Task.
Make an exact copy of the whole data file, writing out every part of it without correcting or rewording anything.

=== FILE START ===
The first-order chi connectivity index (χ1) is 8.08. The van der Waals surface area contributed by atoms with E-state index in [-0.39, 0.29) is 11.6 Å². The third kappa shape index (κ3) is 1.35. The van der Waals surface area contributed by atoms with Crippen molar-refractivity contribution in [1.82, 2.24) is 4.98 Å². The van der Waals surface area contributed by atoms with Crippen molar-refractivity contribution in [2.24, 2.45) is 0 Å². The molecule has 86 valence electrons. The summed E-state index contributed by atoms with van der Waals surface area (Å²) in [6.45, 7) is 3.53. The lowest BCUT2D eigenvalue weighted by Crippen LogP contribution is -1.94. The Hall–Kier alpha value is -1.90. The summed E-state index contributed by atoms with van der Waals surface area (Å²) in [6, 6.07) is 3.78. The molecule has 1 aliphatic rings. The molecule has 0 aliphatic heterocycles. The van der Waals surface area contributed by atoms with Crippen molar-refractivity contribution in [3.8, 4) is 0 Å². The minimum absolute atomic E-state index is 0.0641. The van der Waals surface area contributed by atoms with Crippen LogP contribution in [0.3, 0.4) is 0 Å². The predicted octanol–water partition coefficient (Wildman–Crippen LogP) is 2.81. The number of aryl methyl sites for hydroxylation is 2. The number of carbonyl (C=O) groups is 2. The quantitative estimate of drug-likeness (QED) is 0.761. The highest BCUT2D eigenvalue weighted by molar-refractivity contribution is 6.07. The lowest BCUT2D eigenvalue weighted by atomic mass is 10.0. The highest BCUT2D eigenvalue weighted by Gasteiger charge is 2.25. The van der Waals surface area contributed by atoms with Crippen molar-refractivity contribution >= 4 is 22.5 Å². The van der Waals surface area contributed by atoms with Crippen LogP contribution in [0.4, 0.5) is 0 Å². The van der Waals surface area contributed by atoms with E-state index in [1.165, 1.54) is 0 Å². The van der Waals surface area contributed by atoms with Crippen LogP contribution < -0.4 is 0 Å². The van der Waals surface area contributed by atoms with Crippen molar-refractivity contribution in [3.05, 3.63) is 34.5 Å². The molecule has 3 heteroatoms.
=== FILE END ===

The first-order chi connectivity index (χ1) is 8.08. The van der Waals surface area contributed by atoms with E-state index in [-0.39, 0.29) is 11.6 Å². The third kappa shape index (κ3) is 1.35. The van der Waals surface area contributed by atoms with Crippen molar-refractivity contribution in [1.82, 2.24) is 4.98 Å². The van der Waals surface area contributed by atoms with Crippen molar-refractivity contribution in [2.24, 2.45) is 0 Å². The molecule has 86 valence electrons. The summed E-state index contributed by atoms with van der Waals surface area (Å²) in [6.45, 7) is 3.53. The lowest BCUT2D eigenvalue weighted by Crippen LogP contribution is -1.94. The Hall–Kier alpha value is -1.90. The summed E-state index contributed by atoms with van der Waals surface area (Å²) in [6, 6.07) is 3.78. The molecule has 1 aliphatic rings. The molecule has 0 aliphatic heterocycles. The van der Waals surface area contributed by atoms with Crippen molar-refractivity contribution in [3.8, 4) is 0 Å². The minimum absolute atomic E-state index is 0.0641. The van der Waals surface area contributed by atoms with Crippen LogP contribution in [0.3, 0.4) is 0 Å². The predicted octanol–water partition coefficient (Wildman–Crippen LogP) is 2.81. The number of aryl methyl sites for hydroxylation is 2. The number of carbonyl (C=O) groups is 2. The quantitative estimate of drug-likeness (QED) is 0.761. The highest BCUT2D eigenvalue weighted by molar-refractivity contribution is 6.07. The lowest BCUT2D eigenvalue weighted by atomic mass is 10.0. The highest BCUT2D eigenvalue weighted by Gasteiger charge is 2.25. The van der Waals surface area contributed by atoms with Crippen molar-refractivity contribution >= 4 is 22.5 Å². The van der Waals surface area contributed by atoms with Crippen LogP contribution in [0.4, 0.5) is 0 Å². The van der Waals surface area contributed by atoms with E-state index in [1.165, 1.54) is 0 Å². The van der Waals surface area contributed by atoms with Crippen LogP contribution < -0.4 is 0 Å². The van der Waals surface area contributed by atoms with Crippen molar-refractivity contribution in [3.05, 3.63) is 34.5 Å². The molecule has 3 heteroatoms.